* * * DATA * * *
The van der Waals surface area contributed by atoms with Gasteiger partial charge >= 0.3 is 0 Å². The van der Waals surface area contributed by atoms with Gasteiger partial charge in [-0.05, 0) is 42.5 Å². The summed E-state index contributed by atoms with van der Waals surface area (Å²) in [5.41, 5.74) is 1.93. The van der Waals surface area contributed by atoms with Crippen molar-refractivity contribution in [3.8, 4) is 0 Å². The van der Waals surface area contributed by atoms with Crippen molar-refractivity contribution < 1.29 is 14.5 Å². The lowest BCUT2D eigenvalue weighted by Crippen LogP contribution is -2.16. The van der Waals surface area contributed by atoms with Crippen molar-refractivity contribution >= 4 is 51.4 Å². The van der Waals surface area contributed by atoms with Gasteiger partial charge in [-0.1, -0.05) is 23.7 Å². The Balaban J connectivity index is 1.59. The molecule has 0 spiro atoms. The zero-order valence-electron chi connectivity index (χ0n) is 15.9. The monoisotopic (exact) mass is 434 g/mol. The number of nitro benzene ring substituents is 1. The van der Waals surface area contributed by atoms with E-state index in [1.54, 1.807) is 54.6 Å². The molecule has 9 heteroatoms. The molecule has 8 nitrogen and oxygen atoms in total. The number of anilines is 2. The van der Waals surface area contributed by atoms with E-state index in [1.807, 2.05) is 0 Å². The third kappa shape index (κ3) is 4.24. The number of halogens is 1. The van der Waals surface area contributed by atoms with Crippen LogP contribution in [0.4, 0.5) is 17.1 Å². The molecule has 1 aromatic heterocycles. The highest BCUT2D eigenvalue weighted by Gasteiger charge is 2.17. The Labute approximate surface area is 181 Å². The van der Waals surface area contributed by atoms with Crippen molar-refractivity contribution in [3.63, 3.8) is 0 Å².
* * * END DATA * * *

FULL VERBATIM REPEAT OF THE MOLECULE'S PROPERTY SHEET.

The van der Waals surface area contributed by atoms with Gasteiger partial charge >= 0.3 is 0 Å². The van der Waals surface area contributed by atoms with Gasteiger partial charge in [-0.05, 0) is 42.5 Å². The summed E-state index contributed by atoms with van der Waals surface area (Å²) in [5.41, 5.74) is 1.93. The van der Waals surface area contributed by atoms with Crippen molar-refractivity contribution in [3.8, 4) is 0 Å². The van der Waals surface area contributed by atoms with Crippen molar-refractivity contribution < 1.29 is 14.5 Å². The lowest BCUT2D eigenvalue weighted by Crippen LogP contribution is -2.16. The van der Waals surface area contributed by atoms with Crippen molar-refractivity contribution >= 4 is 51.4 Å². The van der Waals surface area contributed by atoms with Gasteiger partial charge in [-0.1, -0.05) is 23.7 Å². The Balaban J connectivity index is 1.59. The molecule has 0 spiro atoms. The zero-order valence-electron chi connectivity index (χ0n) is 15.9. The monoisotopic (exact) mass is 434 g/mol. The number of nitro benzene ring substituents is 1. The van der Waals surface area contributed by atoms with E-state index in [1.54, 1.807) is 54.6 Å². The molecule has 9 heteroatoms. The molecule has 8 nitrogen and oxygen atoms in total. The number of anilines is 2. The van der Waals surface area contributed by atoms with E-state index in [1.807, 2.05) is 0 Å². The third kappa shape index (κ3) is 4.24. The number of halogens is 1. The van der Waals surface area contributed by atoms with Crippen LogP contribution in [0.4, 0.5) is 17.1 Å². The molecule has 1 aromatic heterocycles. The highest BCUT2D eigenvalue weighted by Gasteiger charge is 2.17. The Labute approximate surface area is 181 Å². The van der Waals surface area contributed by atoms with Crippen molar-refractivity contribution in [3.63, 3.8) is 0 Å².